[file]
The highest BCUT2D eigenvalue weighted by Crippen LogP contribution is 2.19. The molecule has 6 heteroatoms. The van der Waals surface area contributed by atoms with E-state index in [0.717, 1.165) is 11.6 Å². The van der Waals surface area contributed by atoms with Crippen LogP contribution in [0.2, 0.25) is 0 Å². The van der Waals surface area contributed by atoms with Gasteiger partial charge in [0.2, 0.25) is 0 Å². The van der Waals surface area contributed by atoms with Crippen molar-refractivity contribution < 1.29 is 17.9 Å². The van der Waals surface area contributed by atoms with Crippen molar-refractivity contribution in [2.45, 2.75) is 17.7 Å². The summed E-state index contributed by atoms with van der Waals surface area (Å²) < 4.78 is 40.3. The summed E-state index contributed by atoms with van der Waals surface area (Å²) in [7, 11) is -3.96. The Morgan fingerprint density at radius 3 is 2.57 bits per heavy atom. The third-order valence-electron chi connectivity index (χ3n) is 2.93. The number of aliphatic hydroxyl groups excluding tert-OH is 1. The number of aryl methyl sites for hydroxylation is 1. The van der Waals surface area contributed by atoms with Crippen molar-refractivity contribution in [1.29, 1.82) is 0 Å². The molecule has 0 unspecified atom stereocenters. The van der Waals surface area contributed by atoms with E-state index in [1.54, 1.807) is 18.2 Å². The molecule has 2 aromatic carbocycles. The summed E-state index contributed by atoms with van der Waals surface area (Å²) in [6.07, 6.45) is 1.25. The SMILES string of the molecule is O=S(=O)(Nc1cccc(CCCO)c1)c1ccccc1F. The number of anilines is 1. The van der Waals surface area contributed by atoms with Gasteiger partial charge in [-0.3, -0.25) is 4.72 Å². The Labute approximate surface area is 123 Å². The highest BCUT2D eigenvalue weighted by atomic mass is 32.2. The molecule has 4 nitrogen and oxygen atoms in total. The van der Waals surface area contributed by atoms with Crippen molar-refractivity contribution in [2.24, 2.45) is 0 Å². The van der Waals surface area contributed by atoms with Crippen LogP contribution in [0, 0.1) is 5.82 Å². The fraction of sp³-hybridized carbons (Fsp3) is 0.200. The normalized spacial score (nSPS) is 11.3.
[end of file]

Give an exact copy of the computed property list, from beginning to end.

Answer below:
The highest BCUT2D eigenvalue weighted by Crippen LogP contribution is 2.19. The molecule has 6 heteroatoms. The van der Waals surface area contributed by atoms with E-state index in [0.717, 1.165) is 11.6 Å². The van der Waals surface area contributed by atoms with Crippen LogP contribution in [0.2, 0.25) is 0 Å². The van der Waals surface area contributed by atoms with Gasteiger partial charge in [0.2, 0.25) is 0 Å². The van der Waals surface area contributed by atoms with Crippen molar-refractivity contribution < 1.29 is 17.9 Å². The van der Waals surface area contributed by atoms with Crippen molar-refractivity contribution in [2.45, 2.75) is 17.7 Å². The summed E-state index contributed by atoms with van der Waals surface area (Å²) < 4.78 is 40.3. The summed E-state index contributed by atoms with van der Waals surface area (Å²) in [7, 11) is -3.96. The Morgan fingerprint density at radius 3 is 2.57 bits per heavy atom. The third-order valence-electron chi connectivity index (χ3n) is 2.93. The number of aliphatic hydroxyl groups excluding tert-OH is 1. The number of aryl methyl sites for hydroxylation is 1. The van der Waals surface area contributed by atoms with Crippen molar-refractivity contribution in [1.29, 1.82) is 0 Å². The molecule has 0 unspecified atom stereocenters. The van der Waals surface area contributed by atoms with E-state index in [1.54, 1.807) is 18.2 Å². The molecule has 2 aromatic carbocycles. The summed E-state index contributed by atoms with van der Waals surface area (Å²) in [6.07, 6.45) is 1.25. The SMILES string of the molecule is O=S(=O)(Nc1cccc(CCCO)c1)c1ccccc1F. The number of anilines is 1. The van der Waals surface area contributed by atoms with Gasteiger partial charge in [-0.3, -0.25) is 4.72 Å². The Labute approximate surface area is 123 Å². The highest BCUT2D eigenvalue weighted by atomic mass is 32.2. The molecule has 4 nitrogen and oxygen atoms in total. The van der Waals surface area contributed by atoms with Crippen molar-refractivity contribution in [2.24, 2.45) is 0 Å². The van der Waals surface area contributed by atoms with Crippen LogP contribution in [0, 0.1) is 5.82 Å². The fraction of sp³-hybridized carbons (Fsp3) is 0.200. The normalized spacial score (nSPS) is 11.3.